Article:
Shortly thereafter, Rahman brought an unrelated suit against the decedent's life insurance carrier regarding death benefits. This suit was settled. During a review of her attorney's files, Rahman read that the decedent's urinary bladder, prostate, and seminal vesicles had been “preserved with [his] pelvic block for [the] museum.” Rahman retained new counsel, who contacted the Clinic and discussed Rahman's concerns. The Clinic informed Rahman's counsel the pelvic block had not yet been used for research or educational purposes, and sought further instructions. Rahman commenced this lawsuit against the Clinic, Mayo Foundation, Mayo Group Practices, Mayo Foundation for Medical Education and Research, and Mayo Medical Services, Ltd. (collectively “the Clinic”), alleging it:  (1) violated the UAGA, Minn. Stat. § 525.9212 (1996); (2) intentionally, recklessly, or negligently removed, withheld, mutilated, or operated upon the decedent's body; and (3) intentionally or unintentionally caused Rahman emotional distress.


Did Rahman present any evidence to defeat the Clinic's claim it acted in good faith under the UAGA?


On appeal from a grant of summary judgment, we must determine whether any genuine issues of material fact exist and whether the trial court erred in applying the law. Minn. R. Civ. P. 56.03; State by Cooper v. French, 460 N.W.2d 2, 4 (Minn. 1990). While we view the evidence in the light most favorable to the nonmoving party, the nonmovant must produce specific facts to create an issue for trial. Celotex Corp. v. Catrett, 477 U.S. 317, 322, 106 S. Ct. 2548, 2552 (1986). We need not defer to the trial court's decision on purely legal issues. Frost-Benco Elec. Ass'n v. Minnesota Pub. Utils. Comm'n, 358 N.W.2d 639, 642 (Minn. 1984).

Minnesota has adopted, without substantial modification, the UAGA. See Minn. Stat. §§ 525.921-.9224 (1996) (providing method of making anatomical gifts). The UAGA

establishes a statutory scheme which outlines the means of effecting an anatomical gift, the classes of individuals entitled to effect such a gift, and the circumstances under which such a gift must be deemed null and void.

Nicoletta v. Rochester Eye & Human Parts Bank, Inc., 519 N.Y.S.2d 928, 931 (N.Y. Sup. Ct. 1987). The UAGA was enacted in response to the need for more family donations of organs and to the medical profession's uncertainty about whose consent was necessary for donations. Perry v. Saint Francis Hosp. & Med. Ctr., 886 F. Supp. 1551, 1557 (D. Kan. 1995); see Unif. Anatomical Gift Act (1968) Prefatory Note, 8A U.L.A. 64-65 (1993) (recognizing need for comprehensive act addressing organ donation and concluding UAGA, wherever enacted, will eliminate uncertainty and protect all parties); see also Gloria J. Banks, Legal and Ethical Safeguards: Protection of Society's Most Vulnerable Participants in a Commercialized Organ Transplantation System, 21 Am. J.L. & Med. 45, 67 (1995) (stating UAGA amended in 1987 to better address issues, such as concern over providing “encouraged volunteerism” system with teeth needed to increase supply of transplantable organs); E. Blythe Stason, The Uniform Anatomical Gift Act, 23 Bus. Law 919, 921-24 (1968) (recognizing legal uncertainties of organ donation laws during pre-UAGA era as providing major basis for adoption of model act).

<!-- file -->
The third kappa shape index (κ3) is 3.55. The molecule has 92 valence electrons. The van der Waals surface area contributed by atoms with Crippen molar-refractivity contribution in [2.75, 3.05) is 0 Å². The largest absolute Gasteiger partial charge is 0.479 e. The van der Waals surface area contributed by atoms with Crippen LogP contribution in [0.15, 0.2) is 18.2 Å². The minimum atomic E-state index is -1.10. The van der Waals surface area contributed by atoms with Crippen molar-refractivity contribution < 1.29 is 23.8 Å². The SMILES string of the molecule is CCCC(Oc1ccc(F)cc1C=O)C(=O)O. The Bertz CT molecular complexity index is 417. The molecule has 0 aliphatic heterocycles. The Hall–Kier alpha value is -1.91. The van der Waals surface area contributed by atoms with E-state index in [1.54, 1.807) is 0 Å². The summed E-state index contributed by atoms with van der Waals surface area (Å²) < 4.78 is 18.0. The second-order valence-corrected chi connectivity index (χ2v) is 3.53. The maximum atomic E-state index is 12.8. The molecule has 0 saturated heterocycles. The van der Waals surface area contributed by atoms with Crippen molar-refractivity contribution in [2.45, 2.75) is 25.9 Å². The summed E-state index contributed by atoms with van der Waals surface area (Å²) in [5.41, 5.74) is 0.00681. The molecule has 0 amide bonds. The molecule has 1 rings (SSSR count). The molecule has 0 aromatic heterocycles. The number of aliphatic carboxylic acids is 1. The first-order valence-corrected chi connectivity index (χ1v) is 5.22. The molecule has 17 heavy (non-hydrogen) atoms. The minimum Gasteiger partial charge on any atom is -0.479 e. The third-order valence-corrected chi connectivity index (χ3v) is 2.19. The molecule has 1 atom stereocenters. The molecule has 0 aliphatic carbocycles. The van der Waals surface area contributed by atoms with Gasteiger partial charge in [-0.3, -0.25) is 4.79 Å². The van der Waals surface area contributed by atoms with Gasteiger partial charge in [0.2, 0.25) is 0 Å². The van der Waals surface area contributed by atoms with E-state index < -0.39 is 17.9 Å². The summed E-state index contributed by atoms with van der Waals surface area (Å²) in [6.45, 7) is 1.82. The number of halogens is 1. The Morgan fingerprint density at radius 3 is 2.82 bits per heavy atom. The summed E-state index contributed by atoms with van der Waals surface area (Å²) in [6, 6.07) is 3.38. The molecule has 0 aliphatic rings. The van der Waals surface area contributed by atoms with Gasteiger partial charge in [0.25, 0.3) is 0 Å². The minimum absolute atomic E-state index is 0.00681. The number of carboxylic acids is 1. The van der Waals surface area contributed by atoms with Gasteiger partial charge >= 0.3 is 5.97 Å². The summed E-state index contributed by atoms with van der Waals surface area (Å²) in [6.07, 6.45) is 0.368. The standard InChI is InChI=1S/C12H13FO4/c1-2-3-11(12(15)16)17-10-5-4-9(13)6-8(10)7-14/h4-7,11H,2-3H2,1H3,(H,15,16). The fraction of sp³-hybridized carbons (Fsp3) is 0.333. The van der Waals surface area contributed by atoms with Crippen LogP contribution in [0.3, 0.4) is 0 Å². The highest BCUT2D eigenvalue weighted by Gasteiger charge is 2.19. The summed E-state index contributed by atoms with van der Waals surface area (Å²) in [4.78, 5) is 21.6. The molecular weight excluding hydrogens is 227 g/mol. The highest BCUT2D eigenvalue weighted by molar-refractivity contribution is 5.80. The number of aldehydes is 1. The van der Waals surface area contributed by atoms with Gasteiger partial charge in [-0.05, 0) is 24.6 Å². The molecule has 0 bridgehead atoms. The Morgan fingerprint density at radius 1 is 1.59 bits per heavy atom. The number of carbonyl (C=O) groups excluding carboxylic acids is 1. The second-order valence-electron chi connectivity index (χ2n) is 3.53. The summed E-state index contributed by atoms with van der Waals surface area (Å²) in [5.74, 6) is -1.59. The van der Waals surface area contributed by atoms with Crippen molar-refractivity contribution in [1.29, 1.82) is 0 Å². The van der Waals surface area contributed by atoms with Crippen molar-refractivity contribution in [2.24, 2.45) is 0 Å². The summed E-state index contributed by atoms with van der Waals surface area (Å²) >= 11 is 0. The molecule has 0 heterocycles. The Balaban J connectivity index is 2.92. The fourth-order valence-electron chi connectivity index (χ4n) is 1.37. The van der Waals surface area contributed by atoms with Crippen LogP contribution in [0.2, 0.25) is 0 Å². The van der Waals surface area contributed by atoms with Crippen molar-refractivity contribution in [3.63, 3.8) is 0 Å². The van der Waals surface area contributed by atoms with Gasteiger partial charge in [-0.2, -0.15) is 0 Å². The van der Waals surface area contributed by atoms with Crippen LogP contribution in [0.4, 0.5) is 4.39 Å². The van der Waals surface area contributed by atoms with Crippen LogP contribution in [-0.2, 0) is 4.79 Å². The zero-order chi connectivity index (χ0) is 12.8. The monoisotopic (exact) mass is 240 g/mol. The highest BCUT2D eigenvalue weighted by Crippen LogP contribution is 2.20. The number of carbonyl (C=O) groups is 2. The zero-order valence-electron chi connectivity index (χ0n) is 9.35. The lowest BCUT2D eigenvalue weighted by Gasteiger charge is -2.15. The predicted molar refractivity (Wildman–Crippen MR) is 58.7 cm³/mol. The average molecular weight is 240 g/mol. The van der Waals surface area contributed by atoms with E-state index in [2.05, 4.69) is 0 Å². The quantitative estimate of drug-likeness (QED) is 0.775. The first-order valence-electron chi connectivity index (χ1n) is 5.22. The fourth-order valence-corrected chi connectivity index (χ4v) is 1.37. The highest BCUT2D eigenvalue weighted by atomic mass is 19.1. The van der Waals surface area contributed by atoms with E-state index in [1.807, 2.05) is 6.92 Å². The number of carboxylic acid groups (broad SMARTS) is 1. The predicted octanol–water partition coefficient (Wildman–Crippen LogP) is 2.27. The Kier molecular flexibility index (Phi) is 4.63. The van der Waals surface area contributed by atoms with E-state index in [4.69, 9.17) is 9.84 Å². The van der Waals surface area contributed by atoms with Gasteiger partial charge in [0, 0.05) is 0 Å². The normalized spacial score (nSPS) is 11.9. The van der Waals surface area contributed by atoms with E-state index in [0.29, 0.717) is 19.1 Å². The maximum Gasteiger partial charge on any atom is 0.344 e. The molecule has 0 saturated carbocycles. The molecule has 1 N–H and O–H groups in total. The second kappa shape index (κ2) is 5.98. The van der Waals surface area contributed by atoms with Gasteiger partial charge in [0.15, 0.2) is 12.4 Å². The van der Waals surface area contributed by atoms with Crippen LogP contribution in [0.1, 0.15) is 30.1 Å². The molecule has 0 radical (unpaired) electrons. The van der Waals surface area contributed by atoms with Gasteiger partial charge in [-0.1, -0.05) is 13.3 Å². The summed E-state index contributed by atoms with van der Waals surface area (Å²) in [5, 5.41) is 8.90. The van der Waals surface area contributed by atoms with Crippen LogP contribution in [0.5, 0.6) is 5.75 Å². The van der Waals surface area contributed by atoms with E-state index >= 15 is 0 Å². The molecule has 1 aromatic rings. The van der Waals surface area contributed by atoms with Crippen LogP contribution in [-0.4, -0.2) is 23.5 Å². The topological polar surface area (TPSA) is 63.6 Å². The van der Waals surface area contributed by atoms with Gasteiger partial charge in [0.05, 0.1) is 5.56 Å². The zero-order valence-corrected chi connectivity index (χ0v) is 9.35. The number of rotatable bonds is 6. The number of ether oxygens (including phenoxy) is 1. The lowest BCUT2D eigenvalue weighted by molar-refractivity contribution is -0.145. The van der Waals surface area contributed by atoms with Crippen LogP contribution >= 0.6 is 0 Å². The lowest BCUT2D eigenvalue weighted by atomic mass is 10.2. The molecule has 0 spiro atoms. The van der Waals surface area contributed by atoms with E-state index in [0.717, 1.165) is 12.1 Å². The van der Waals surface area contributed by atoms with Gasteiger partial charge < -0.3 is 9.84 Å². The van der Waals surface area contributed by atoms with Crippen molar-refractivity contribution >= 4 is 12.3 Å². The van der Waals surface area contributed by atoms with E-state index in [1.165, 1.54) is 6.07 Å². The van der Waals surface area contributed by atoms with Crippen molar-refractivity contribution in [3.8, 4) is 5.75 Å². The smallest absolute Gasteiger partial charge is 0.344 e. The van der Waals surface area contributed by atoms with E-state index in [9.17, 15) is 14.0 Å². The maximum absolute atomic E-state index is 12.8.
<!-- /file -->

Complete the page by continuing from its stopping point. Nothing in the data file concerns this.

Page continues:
In furtherance of its goals, the UAGA provides, in pertinent part:

(a) If, at or near the time of death of a patient, there is no documentation in the medical record that the patient has made or refused to make an anatomical gift, the hospital administrator or a representative designated by the administrator shall discuss with the patient or a relative of the patient the option to make or refuse to make an anatomical gift and may request the making of an anatomical gift pursuant to section 525.9211 or 525.9212. The request must be made with reasonable discretion and sensitivity to the circumstances of the family. * * * An entry must be made in the medical record of the patient, stating the name of the individual making the request, and the name, response, and relationship to the patient of the person to whom the request was made

Minn. Stat. § 525.9214 (a). The UAGA further provides:

An anatomical gift by a person authorized * * * must be made by (i) a document of gift signed by the person, or (ii) the person's telegraphic, recorded telephonic, or other recorded message, or other form of communication from the person that is contemporaneously reduced to writing and signed by the recipient.